* * *

Later, with their son dozing soundly in a sleeping bag at the foot of their futon, they held on to each other. She stroked his hair, kissed his forehead, teased him about his beard. He laughed softly.

“He should know better,” she said at last.

“He’s five. He’s stubborn. He’s you.”

She smiled.“Promise me you’ll let it go.”

“Already gone.”

“How much was it?”

“It was just a trade. I got it from Franny.”

She sat up. “Earl. What did it cost?”

He propped himself up on an elbow. “The Pluto.”

“No,” she said.

“Yeah, but before you get crazy on me . . .”

“It was our safest, our fastest way out!”

“Shh, you’ll wake him.” 

“The Pluto was fast and clean. And it was ours.” 

“It was living on borrowed time. Besides, it’s getting better out there.”

“You think so?”

“I know it.”

A blaze of red and blue lights from the street below flooded their room, and they ducked down. A woman screamed, and a man shouted, “I’m clean, I’m clean!” His voice was drowned out by more shouts, more screams, a row of pop-pops, and a baying siren. A voice from the apartment above them shouted out, “Run!”

Bullets splatted upward against the wall toward the voice. One pierced their bedroom window and lodged in the wall opposite, but the couple scrambled to cover their child with their bodies. The boy’s eyes widened, but with their hands over his mouth, he knew to be still.

“Chemspray next,” Sha said.

Earl nodded and snagged the blanket from their bed. They covered themselves as a hose sprayed the side of the building. His nostrils flared, searching for the distinctive odor of antitoxins. Cleansing, yes, but deadly in large doses. The Cullers, with their fire hoses, operated without delicacy.

They waited for the noises to die out. Earl peeked tentatively over the blanket. Their lone window had survived the hose, and only a few drops of the chemspray dripped through the bullet hole. The room seemed safe, and they nodded at each other as they slowed their breathing. 

Junior was already back asleep, and they crawled back to their bed. Sha looked at her husband.

He nodded. “Worst timing ever.”

“Tell me there’s another way.”

“There is. I’ve seen it. It’s faster, cleaner, and there are no Cullers anywhere near. I can get my trades and get home jackrabbit-fast. It’s perfect.”

“Uh-huh. This perfect way got a name?”

“I’m naming it after you this time.”

“Aww, baby, you’re so sweet,” she said, wrapping him in her arms. “The Sha. I like it.”

“I was thinking more like The Goofy.”

She punched him in the arm and they stifled their laughter in each other’s hair. 

* * *

Earl waited until he heard the sound of snoring relayed back and forth between mother, low and restless, beside him, and son, high and wheezing at the foot of the bed. The reds and blues were long gone. Fingers of chemspray residue trickled down the window, but they were safe for now.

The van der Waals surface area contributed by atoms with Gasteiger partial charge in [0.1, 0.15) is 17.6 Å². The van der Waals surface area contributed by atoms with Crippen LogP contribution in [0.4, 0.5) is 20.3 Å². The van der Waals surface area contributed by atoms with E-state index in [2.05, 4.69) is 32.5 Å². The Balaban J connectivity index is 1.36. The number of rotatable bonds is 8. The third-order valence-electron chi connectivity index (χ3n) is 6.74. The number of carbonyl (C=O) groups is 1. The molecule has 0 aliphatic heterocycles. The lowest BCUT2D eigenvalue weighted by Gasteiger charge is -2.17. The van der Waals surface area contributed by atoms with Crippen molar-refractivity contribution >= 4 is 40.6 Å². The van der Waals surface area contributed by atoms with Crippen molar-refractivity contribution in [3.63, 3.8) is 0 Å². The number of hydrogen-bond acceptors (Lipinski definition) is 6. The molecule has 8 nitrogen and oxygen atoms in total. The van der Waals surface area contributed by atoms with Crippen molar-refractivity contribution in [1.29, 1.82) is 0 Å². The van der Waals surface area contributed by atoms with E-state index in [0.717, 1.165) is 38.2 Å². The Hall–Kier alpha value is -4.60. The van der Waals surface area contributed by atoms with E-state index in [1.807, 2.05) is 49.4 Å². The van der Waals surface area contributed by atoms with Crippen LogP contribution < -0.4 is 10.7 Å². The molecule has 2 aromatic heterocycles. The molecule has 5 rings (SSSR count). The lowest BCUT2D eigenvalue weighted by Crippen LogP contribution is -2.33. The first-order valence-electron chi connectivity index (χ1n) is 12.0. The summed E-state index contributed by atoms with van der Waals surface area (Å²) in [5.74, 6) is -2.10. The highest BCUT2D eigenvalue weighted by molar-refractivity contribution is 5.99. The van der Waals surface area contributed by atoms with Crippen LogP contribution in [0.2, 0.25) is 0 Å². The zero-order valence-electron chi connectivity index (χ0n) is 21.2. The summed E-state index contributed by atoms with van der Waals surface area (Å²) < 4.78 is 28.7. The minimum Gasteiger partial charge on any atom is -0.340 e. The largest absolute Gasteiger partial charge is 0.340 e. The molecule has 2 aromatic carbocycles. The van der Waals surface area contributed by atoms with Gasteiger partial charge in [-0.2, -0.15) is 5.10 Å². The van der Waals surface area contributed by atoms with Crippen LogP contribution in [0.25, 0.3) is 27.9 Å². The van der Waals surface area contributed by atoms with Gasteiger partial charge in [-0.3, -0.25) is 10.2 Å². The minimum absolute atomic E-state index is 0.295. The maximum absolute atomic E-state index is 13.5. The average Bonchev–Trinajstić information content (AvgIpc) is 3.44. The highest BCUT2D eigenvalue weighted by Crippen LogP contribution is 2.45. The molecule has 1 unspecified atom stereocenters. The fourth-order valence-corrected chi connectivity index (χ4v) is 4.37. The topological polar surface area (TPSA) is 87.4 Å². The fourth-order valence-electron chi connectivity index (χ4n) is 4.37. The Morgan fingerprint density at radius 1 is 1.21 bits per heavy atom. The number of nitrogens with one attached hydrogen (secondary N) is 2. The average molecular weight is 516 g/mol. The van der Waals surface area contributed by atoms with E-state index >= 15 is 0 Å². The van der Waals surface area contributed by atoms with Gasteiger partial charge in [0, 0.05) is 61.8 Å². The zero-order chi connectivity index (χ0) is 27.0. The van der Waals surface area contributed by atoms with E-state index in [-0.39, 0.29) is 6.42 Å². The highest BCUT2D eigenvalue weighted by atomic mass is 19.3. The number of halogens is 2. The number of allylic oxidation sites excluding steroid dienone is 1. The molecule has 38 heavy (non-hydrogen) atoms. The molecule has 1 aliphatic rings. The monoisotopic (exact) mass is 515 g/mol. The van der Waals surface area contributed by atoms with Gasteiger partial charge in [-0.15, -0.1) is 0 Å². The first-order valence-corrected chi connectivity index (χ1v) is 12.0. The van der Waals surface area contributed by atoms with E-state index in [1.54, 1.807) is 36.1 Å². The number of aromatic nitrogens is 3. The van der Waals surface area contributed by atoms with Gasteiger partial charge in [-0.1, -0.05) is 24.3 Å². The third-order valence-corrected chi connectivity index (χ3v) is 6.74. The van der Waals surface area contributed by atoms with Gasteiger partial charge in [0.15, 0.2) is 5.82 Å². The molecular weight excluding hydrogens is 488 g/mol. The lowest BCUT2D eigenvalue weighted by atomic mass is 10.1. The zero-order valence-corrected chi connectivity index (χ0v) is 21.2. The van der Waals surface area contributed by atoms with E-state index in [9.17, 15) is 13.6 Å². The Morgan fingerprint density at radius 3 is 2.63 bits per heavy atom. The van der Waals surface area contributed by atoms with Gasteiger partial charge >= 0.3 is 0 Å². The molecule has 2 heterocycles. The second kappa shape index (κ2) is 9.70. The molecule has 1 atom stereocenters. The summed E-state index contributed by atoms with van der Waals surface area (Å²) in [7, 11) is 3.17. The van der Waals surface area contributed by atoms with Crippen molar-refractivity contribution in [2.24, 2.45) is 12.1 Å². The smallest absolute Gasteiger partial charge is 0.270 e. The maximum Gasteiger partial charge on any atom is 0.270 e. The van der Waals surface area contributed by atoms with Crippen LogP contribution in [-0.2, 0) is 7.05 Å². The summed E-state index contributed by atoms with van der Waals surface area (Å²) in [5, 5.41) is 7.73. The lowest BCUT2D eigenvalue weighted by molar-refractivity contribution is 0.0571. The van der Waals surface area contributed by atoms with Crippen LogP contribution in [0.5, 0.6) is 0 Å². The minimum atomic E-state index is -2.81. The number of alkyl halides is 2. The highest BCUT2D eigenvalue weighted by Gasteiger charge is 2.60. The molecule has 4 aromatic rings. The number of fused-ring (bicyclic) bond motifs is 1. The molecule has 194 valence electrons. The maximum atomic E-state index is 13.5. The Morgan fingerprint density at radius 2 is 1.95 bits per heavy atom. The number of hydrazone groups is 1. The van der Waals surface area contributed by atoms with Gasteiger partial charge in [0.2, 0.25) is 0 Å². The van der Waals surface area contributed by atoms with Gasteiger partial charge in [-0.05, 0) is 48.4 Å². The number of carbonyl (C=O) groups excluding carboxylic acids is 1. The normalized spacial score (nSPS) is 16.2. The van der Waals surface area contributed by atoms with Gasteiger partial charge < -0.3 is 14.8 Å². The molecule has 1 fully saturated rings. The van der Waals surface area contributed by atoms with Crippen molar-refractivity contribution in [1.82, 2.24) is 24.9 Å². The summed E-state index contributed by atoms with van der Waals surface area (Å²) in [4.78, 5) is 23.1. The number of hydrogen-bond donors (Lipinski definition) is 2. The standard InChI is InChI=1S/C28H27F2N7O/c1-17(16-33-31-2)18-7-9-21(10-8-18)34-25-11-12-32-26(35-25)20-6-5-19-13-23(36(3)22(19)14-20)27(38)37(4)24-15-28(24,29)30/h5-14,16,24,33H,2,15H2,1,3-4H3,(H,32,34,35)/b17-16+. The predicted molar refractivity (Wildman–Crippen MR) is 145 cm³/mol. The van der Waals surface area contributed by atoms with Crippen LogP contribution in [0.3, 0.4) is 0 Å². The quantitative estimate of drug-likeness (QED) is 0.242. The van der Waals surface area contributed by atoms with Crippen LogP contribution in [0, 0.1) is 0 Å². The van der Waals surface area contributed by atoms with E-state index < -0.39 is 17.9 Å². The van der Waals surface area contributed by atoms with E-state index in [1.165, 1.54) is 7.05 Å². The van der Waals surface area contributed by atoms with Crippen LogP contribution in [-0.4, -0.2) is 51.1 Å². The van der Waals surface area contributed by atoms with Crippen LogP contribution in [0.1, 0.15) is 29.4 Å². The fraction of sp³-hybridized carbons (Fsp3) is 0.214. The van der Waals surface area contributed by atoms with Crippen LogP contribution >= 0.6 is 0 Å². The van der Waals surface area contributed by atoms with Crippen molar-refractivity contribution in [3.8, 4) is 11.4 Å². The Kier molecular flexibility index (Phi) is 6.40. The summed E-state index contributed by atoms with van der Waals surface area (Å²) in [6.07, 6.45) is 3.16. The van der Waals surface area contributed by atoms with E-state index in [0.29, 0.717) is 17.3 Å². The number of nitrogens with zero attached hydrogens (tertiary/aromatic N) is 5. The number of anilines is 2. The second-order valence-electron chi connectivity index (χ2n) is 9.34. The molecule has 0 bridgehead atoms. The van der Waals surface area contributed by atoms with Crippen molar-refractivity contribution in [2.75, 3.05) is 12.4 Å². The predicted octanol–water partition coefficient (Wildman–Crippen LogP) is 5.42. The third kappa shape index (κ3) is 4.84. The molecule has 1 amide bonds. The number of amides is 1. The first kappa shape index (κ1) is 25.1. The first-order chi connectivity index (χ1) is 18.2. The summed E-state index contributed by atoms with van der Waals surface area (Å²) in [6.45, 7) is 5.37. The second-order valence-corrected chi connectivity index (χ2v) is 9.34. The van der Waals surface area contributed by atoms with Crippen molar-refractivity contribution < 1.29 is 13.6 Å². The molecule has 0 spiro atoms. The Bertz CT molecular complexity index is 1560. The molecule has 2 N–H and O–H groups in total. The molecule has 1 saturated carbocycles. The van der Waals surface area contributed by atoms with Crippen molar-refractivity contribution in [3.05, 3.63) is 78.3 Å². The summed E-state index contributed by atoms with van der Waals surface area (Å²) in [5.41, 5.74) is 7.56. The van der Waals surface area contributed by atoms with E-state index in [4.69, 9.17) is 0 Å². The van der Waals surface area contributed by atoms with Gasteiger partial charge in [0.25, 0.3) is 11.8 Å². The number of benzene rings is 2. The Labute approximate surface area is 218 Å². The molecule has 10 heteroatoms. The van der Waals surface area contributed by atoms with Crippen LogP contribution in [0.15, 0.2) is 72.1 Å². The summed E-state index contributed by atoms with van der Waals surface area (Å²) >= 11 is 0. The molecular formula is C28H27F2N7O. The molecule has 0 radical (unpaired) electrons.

He would deal with the bullet tomorrow. But first, he had a job to do. He could get Franny to trade, no problem. Cruisers were cheap. He might even score a jar or two of that moisturizer Sha loved. He would try to return before they awoke, but if she caught him, he sure as hell better come back with something.

He rolled out of bed and gazed at his son. The boy was sleeping unapologetically in the dark, unbothered by the encroaching walls, the stench of chemicals, the tyranny of privation. In his world, cruisers were cool. And that thought made Earl feel light.

“Yeah,” Earl whispered. “They are kinda cool.”

He found his way in the dark to the decontamination room. Time for Mister Rogers to leave. 

Again, from the former CDC: Cover the torso, secure the mask, bend the flexible band to fit the shape of the nose, pull snug to face and below the chin, cover the eyes with the goggles. Extend the gloves to cover the wrist of his jacket. 

He took one last deep breath before opening the door. 

Relax the arms. Keep the knees flexible, the feet springy. Be alert and fleet. Sprint out into the infected night.

# # #

June 06, 2020 00:03

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Robin Owens
15:02 Jun 11, 2020

I kept reading faster and faster. The ending gave me goosebumps. Really enjoyed this. I liked Laura's word: unsettling.


Steve Stigler
15:12 Jun 11, 2020

Thanks for the feedback, Robin. I'm glad you liked it!


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Elle Clark
22:27 Jun 09, 2020

This has a very unsettling feel of prophecy to it - a little too real at the moment! I enjoyed reading it though, thanks for sharing!


Steve Stigler
14:29 Jun 10, 2020

Thanks for the feedback, Laura - I appreciate it!


Elle Clark
14:44 Jun 10, 2020

I read this yesterday and am still thinking about it. Just wanted to let you know!


Steve Stigler
20:36 Jun 10, 2020

Thank you! That response means more than any prize, truly.


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Sarah Heroman
23:05 Jul 31, 2020

Loved this! Really clean writing. The domestic happiness in a horrific setting is a great contrast. It is, as Laura said, an unsettling yet hopeful story.


Steve Stigler
00:09 Aug 01, 2020

Cool, I'm glad you liked it!